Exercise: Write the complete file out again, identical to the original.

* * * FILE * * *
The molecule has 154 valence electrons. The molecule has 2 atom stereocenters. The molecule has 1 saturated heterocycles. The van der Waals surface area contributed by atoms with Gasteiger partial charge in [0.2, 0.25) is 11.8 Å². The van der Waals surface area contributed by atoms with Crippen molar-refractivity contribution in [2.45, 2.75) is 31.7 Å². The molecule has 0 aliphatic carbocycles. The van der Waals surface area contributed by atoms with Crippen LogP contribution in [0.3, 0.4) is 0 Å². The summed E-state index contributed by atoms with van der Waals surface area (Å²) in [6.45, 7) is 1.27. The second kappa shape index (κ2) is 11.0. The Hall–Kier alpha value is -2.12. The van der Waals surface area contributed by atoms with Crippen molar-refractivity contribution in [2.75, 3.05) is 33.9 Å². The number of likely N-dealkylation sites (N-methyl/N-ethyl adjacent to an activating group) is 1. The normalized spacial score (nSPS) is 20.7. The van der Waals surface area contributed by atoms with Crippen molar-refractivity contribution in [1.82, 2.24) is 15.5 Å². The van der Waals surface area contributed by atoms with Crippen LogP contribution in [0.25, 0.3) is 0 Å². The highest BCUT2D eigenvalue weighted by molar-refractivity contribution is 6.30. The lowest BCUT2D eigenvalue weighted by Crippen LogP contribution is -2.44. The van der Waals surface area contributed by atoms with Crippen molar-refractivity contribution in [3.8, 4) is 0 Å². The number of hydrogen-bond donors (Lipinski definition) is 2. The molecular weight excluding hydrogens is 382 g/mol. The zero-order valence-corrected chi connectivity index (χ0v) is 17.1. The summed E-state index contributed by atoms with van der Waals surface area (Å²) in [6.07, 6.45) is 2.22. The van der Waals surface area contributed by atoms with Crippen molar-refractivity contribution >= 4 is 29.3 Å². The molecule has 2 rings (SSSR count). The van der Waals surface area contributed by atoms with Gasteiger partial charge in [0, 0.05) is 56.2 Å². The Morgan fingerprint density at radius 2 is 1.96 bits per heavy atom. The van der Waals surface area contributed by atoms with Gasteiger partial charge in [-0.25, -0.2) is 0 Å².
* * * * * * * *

The molecule has 154 valence electrons. The molecule has 2 atom stereocenters. The molecule has 1 saturated heterocycles. The van der Waals surface area contributed by atoms with Gasteiger partial charge in [0.2, 0.25) is 11.8 Å². The van der Waals surface area contributed by atoms with Crippen molar-refractivity contribution in [2.45, 2.75) is 31.7 Å². The molecule has 0 aliphatic carbocycles. The van der Waals surface area contributed by atoms with Crippen LogP contribution in [0.3, 0.4) is 0 Å². The summed E-state index contributed by atoms with van der Waals surface area (Å²) in [6.45, 7) is 1.27. The second kappa shape index (κ2) is 11.0. The Hall–Kier alpha value is -2.12. The van der Waals surface area contributed by atoms with Crippen molar-refractivity contribution in [2.75, 3.05) is 33.9 Å². The number of likely N-dealkylation sites (N-methyl/N-ethyl adjacent to an activating group) is 1. The normalized spacial score (nSPS) is 20.7. The van der Waals surface area contributed by atoms with Crippen molar-refractivity contribution in [1.82, 2.24) is 15.5 Å². The van der Waals surface area contributed by atoms with Crippen LogP contribution in [0.25, 0.3) is 0 Å². The highest BCUT2D eigenvalue weighted by molar-refractivity contribution is 6.30. The lowest BCUT2D eigenvalue weighted by Crippen LogP contribution is -2.44. The van der Waals surface area contributed by atoms with Crippen molar-refractivity contribution in [3.8, 4) is 0 Å². The number of hydrogen-bond donors (Lipinski definition) is 2. The molecular weight excluding hydrogens is 382 g/mol. The zero-order valence-corrected chi connectivity index (χ0v) is 17.1. The summed E-state index contributed by atoms with van der Waals surface area (Å²) in [6.07, 6.45) is 2.22. The van der Waals surface area contributed by atoms with Crippen molar-refractivity contribution >= 4 is 29.3 Å². The molecule has 2 rings (SSSR count). The van der Waals surface area contributed by atoms with Gasteiger partial charge in [0, 0.05) is 56.2 Å². The Morgan fingerprint density at radius 2 is 1.96 bits per heavy atom. The van der Waals surface area contributed by atoms with Gasteiger partial charge in [-0.25, -0.2) is 0 Å².